You are here
When Slower Is Faster: On Heterogeneous Multicores for Reliable Systems
Tomas Hruby, Herbert Bos, and Andrew S. Tanenbaum, VU University Amsterdam
Breaking up the OS in many small components is attractive from a dependability point of view. If one of the components crashes or needs an update, we can replace it on the fly without taking down the system. The question is how to achieve this without sacrificing performance and without wasting resources unnecessarily. In this paper, we show that heterogeneous multicore architectures allow us to run OS code efficiently by executing each of the OS components on the most suitable core. Thus, components that require high single-thread performance run on (expensive) high-performance cores, while components that are less performance critical run on wimpy cores. Moreover, as current trends suggest that there will be no shortage of cores, we can give each component its own dedicated core when performance is of the essence, and consolidate multiple functions on a single core (saving power and resources) when performance is less critical for these components. Using frequency scaling to emulate different x86 cores, we evaluate our design on the most demanding subsystem of our operating system—the network stack. We show that less is sometimes more and that we can deliver better throughput with slower and, likely, less power hungry cores. For instance, we support network processing at close to 10 Gbps (the maximum speed of our NIC), while using an average of just 60% of the core speeds. Moreover, even if we scale all the cores of the network stack down to as little as 200 MHz, we still achieve 1.8 Gbps, which may be enough for many applications.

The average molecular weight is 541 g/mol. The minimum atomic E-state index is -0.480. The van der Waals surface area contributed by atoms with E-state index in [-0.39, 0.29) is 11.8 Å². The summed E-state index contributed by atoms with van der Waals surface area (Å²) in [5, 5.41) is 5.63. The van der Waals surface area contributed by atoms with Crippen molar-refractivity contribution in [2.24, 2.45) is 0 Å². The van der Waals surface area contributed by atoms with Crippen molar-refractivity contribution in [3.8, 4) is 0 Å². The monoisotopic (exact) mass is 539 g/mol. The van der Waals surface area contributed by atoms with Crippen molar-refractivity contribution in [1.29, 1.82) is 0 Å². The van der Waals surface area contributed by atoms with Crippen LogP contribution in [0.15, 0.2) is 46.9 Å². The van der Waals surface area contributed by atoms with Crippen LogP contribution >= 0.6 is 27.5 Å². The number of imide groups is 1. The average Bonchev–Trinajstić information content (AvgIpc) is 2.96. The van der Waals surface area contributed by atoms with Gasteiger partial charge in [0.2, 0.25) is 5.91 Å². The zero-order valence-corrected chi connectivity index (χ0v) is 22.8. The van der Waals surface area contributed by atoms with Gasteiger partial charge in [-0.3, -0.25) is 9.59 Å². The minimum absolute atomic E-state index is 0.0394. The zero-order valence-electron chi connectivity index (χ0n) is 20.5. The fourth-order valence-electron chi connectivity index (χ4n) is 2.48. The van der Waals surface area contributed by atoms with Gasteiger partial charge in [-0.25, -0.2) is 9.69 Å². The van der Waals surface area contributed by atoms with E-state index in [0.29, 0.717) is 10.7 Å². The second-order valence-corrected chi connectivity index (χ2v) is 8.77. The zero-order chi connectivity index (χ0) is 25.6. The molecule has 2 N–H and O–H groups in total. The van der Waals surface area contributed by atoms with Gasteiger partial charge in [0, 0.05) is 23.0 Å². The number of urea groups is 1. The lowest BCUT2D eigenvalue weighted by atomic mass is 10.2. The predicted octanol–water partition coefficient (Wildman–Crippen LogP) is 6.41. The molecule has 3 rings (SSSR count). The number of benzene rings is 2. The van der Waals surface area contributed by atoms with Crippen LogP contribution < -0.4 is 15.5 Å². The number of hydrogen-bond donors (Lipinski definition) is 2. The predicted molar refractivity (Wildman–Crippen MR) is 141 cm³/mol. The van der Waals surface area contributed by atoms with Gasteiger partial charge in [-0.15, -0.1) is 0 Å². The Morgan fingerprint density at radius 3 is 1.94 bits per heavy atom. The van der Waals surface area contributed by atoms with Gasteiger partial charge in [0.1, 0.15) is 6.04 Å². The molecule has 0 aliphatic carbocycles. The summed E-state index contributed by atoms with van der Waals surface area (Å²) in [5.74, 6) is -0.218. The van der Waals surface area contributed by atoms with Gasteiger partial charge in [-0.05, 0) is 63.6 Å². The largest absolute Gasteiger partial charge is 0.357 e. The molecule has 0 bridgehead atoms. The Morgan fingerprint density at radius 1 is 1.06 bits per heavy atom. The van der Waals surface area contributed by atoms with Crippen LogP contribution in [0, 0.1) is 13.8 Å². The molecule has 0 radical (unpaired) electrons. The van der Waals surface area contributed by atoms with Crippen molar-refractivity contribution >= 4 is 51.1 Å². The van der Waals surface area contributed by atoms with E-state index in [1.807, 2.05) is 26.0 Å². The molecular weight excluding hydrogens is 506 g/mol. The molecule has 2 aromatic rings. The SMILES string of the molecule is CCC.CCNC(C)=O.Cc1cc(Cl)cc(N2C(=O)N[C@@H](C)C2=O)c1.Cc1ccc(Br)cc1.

Open Access Media
USENIX is committed to Open Access to the research presented at our events. Papers and proceedings are freely available to everyone once the event begins. Any video, audio, and/or slides that are posted after the event are also free and open to everyone. Support USENIX and our commitment to Open Access.